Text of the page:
Arkansas Did Not Fully Comply With Federal and State Requirements for Reporting and Monitoring Critical Incidents Involving Medicaid Beneficiaries With Developmental Disabilities
Why OIG Did This Audit
We have performed audits in several States in response to a congressional request concerning deaths and abuse of residents with developmental disabilities in group homes.
Federal waivers permit States to furnish an array of home and community-based services to Medicaid beneficiaries with developmental disabilities so that they may live in community settings and avoid institutionalization. The Centers for Medicare & Medicaid Services requires States to implement a critical incident reporting system to protect the health and welfare of Medicaid beneficiaries receiving waiver services.
Our objective was to determine whether Arkansas complied with Federal waiver and State requirements for reporting and monitoring critical incidents involving Medicaid beneficiaries with developmental disabilities residing in community-based settings.
How OIG Did This Audit
We compared Medicaid emergency room claims with reported critical incidents to determine whether any critical incidents were unreported. We also analyzed data on critical incidents that occurred during our audit period to determine whether critical incidents were reported and followed up on in a timely manner.
What OIG Found
Arkansas did not fully comply with Federal Medicaid waiver and State requirements for reporting and monitoring critical incidents involving Medicaid beneficiaries with developmental disabilities residing in community-based settings. Specifically, Arkansas did not: (1) ensure that community-based providers properly reported all incidents of suspected adult or child abuse to the appropriate hotline; (2) provide evidence of review and followup action on all incidents of adult or child abuse; and (3) review all deaths of beneficiaries receiving waiver services. These issues occurred because Arkansas did not have controls in place to ensure that incidents of abuse, neglect, or death were investigated and reported to the appropriate authority. Additionally, Arkansas did not ensure that all incidents involving Medicaid beneficiaries, including incidents of death, were reported because it did not have waiver requirements to report incidents that occurred outside of State custody or State facilities. Also, Arkansas did not have adequate internal controls in place to detect unreported incidents.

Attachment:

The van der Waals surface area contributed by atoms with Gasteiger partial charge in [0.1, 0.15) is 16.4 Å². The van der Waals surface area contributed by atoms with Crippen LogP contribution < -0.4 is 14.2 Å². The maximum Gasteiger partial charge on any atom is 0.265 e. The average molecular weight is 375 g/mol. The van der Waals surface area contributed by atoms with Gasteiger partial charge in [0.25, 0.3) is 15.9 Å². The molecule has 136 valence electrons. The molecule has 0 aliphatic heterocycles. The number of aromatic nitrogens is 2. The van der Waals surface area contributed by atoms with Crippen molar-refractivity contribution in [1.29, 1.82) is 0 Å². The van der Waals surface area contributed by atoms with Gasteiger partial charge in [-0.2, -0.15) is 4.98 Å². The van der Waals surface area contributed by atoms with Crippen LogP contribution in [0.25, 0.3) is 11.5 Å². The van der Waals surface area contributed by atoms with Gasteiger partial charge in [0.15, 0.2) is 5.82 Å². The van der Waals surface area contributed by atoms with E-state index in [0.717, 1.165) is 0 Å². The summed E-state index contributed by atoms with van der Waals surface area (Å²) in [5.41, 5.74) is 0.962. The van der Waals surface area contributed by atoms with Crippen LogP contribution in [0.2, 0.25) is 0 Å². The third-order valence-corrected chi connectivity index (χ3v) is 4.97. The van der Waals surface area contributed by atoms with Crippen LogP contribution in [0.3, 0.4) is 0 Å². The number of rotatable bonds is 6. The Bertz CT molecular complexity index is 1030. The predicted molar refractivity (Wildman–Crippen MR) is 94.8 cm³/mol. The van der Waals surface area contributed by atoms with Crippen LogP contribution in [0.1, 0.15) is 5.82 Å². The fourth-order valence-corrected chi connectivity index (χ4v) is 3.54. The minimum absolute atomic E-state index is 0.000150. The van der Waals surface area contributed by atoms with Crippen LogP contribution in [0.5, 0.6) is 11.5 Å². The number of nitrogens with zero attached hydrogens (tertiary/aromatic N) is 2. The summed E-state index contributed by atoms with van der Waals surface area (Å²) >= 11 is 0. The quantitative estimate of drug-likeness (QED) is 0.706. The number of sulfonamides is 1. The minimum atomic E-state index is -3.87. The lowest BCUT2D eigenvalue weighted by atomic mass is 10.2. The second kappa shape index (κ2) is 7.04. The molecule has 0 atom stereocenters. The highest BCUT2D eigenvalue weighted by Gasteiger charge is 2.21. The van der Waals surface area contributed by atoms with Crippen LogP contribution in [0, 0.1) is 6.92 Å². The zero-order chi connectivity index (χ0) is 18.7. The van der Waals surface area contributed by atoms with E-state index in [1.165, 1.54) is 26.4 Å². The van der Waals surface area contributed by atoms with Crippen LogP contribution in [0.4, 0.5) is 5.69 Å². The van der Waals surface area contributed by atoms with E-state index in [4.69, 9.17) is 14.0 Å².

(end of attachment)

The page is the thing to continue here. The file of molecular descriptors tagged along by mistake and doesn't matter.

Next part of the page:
What OIG Recommends and Arkansas Comments
We recommend that Arkansas: (1) ensure that community-based providers report all suspected adult or child abuse and neglect to the appropriate adult or child abuse hotline; (2) follow waiver guidance for incidents that appear to be abuse that require review and followup; (3) follow waiver guidance to conduct reviews of the deaths of beneficiaries receiving waiver services; (4) consider amending critical incident reporting requirements, including those related to incidents of death, to clearly apply to circumstances in which Arkansas employees or contractors are providing waiver services at a non-State facility, such as a private home, and a critical incident occurs; and (5) perform analytical procedures, such as data matches, on Medicaid claims data to identify potential critical incidents that have not been reported and investigate as needed.
In written comments on our draft report, Arkansas concurred with our first three recommendations and outlined the corrective actions that it has taken or plans to take to address them. Regarding our fourth recommendation, Arkansas stated that all community-based providers are required to report all critical incidents involving waiver beneficiaries. Regarding our fifth recommendation, Arkansas stated that improvements to its current controls allow it to identify potential critical incidents that have not been reported and need investigation.
Filed under: Centers for Medicare and Medicaid Services